Odom: Turnaround complete, USF coach Willie Taggart’s patience paid off

USF coach Willie Taggart called Saturday’s win over 21st-ranked Temple the best the team has had in his three years at the helm.

Willie Taggart slowly trudged into the media center at Raymond James Stadium with his head tilted toward the floor. 

The room fell to a hush as the man bedecked in a white polo shirt, khaki pants and sweat-soaked visor stepped to a podium in front of a cucumber-green backdrop.

His eyes reddened, his voice at a baritone, USF’s first-year football coach apologized on this muggy August evening in 2013.

The Bulls had just been handed a humbling 53-21 loss against Division I-AA McNeese State. It was Taggart’s “biggest nightmare” — a “piss-poor effort,” as he called it, in every facet of the game.

Players quit on their coaches. Most fans threw up their hands and went home at halftime. But there, before the flash bulbs of cameras, the young coach who had been dubbed a home-run hire by many just months earlier, insisted he wasn’t dejected. 

“I know exactly where this team is now,” Taggart said. “We’re nowhere near where we need to be. Our team is mentally fragile right now. We’ve got to get ourselves right. … We’ve got to get there, and we will get there. 

“We’ll get there with the right guys.”

Two years and 75 days later, Taggart returned to the same spot in the same room in front of many of the same faces to whom he had pledged. Only this time, an ear-to-ear grin enveloped his face.

“Wow,” he said. “That’s big time.”

On Saturday night, USF didn’t just beat No. 21 Temple 44-23. The Bulls stomped, smacked and hit the Owls some more to clinch bowl eligibility for the first time in five years. 

The same stands that showered boos and loudly voiced their displeasure just weeks earlier when USF sat at a seemingly-hopeless 1-3 record, emptied onto the field in jubilation as the clock expired.

Amidst the hundreds that turned the 50-yard line into a makeshift mosh pit — with his hands held high flashing the trademark “U” sign — stood the man who always believed. The man who never stopped insisting greatness could one day return to Fowler Avenue. 

The man who turned the program around.

“Winning, going bowling and doing all those things — that’s something we wanted from the beginning,” Taggart said. “When I came here, my goal and my vision for this football program was to win championships in a first-class manner.”

That attitude never wavered. 

Two weeks ago, as USF prepared for the first leg of its crucial end-of-season stretch at East Carolina, Taggart spoke of how he was able to remain patient for so long to see something like this through. It was a quality that had been passed down to him from legendary Western Kentucky coach Jack Harbaugh, for whom Taggart played and coached.

When he arrived to USF in December 2012, Taggart saw a blank canvas with endless possibilities. The Bulls were in the Big East Conference. With an automatic bid to a BCS bowl game still in their hands, USF had the exposure and the pizzazz to compete with the likes Florida State, Florida and Miami on the field and in the homes of prospects.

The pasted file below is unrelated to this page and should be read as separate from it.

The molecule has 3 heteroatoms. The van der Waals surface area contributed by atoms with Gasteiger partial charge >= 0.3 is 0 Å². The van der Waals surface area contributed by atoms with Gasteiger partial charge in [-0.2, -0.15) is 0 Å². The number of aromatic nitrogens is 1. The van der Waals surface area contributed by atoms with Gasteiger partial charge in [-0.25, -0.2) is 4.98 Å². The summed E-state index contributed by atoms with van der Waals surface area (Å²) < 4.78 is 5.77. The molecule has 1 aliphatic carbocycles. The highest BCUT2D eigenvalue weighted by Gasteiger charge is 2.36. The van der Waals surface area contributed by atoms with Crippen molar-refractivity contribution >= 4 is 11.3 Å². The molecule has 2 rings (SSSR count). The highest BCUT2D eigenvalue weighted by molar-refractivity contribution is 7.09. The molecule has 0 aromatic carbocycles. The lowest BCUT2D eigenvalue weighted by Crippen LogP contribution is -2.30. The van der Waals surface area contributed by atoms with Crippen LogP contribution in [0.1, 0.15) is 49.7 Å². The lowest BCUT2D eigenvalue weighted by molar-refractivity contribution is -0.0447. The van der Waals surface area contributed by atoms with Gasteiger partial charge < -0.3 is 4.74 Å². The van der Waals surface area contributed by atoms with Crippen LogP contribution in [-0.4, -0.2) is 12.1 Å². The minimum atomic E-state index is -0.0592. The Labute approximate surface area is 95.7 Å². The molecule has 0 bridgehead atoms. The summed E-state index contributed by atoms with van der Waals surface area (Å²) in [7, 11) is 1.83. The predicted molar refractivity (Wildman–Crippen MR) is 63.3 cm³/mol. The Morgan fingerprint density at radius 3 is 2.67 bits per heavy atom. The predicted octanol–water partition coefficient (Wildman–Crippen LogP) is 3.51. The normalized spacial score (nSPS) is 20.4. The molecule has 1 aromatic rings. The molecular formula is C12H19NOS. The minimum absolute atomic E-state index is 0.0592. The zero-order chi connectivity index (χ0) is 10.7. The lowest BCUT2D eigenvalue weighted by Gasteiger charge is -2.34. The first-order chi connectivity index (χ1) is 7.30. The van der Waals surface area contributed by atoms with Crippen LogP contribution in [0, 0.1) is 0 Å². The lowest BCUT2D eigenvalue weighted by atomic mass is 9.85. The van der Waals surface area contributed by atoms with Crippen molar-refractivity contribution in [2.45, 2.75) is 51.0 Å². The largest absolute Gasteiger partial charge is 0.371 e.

“I always said I wouldn’t leave WKU unless I had a chance to go and win a national championship, and I truly believe that can be done here,” Taggart said during his introductory press conference.

But soon, Taggart’s patience took its first shot as widespread conference realignment crippled that outlook. With the Big East blown up, the Bulls had been relegated to the American Athletic Conference and were no longer considered among the nation’s elite.

“It was like, ‘You’ve got to be kidding me,’” he said.

But Taggart carried on.

His first season was a disaster. Left with no experienced options at quarterback and a depleted roster from the dark days of Skip Holtz’s three-year tenure, the Bulls lost a program-worst 10 games and scored only 11 offensive touchdowns all season. 

The sophomore campaign wasn’t much better, as USF started rocky and stumbled down the stretch to finish 4-8.

Going into this season, there were murmurs from within that his job was on the line. 

Fans grumbled. Boosters snarled. Those in and around the program rated the temperature of his seat as blistering. 

To make matters worse, a resounding opening triumph over Division I-AA bottom-feeder Florida A&M was overshadowed by the tragic murder of former player Elkino Watson. Then, the Bulls slumped into a three-game losing streak with defeats against FSU, Maryland and Memphis due — at least in part — to a failure to finish games.

But Taggart carried on.

He forced his team to learn how to finish by making them run more during practice on Sundays after games. 

“It sounds kind of crazy, but after a Powerade break, we were running,” sophomore quarterback Quinton Flowers said. “You may be like, ‘Why are we running for? We’re running for no reason.’ But at the end of the day, we were just finishing. 

“We know we wanted to finish the fourth quarter and that’s what that running was for.”

After a resounding Homecoming win over Syracuse — Taggart’s first signature win — the Bulls’ roll began. They dispatched Connecticut and Southern Methodist before hiccupping at Navy, then rebounding in come-from-behind fashion at rainy East Carolina.

Then came Saturday night, the game that many wrote off as a defeat long before the season began. After all, it was against a Temple team that came within four points of knocking off a playoff contender in Notre Dame just two weeks earlier.

But Taggart carried on — right into bowl eligibility. 

St. Pete? Miami Beach? It doesn’t matter. Turnarounds like this are supposed to be made for Hollywood. 

This one was proudly directed by Willie Taggart.

“I always say climbing is easier than hanging on,” he said. “And our guys are climbing in the right direction and this is what we want. This is what we thought it could be here.

“It’s only the beginning.”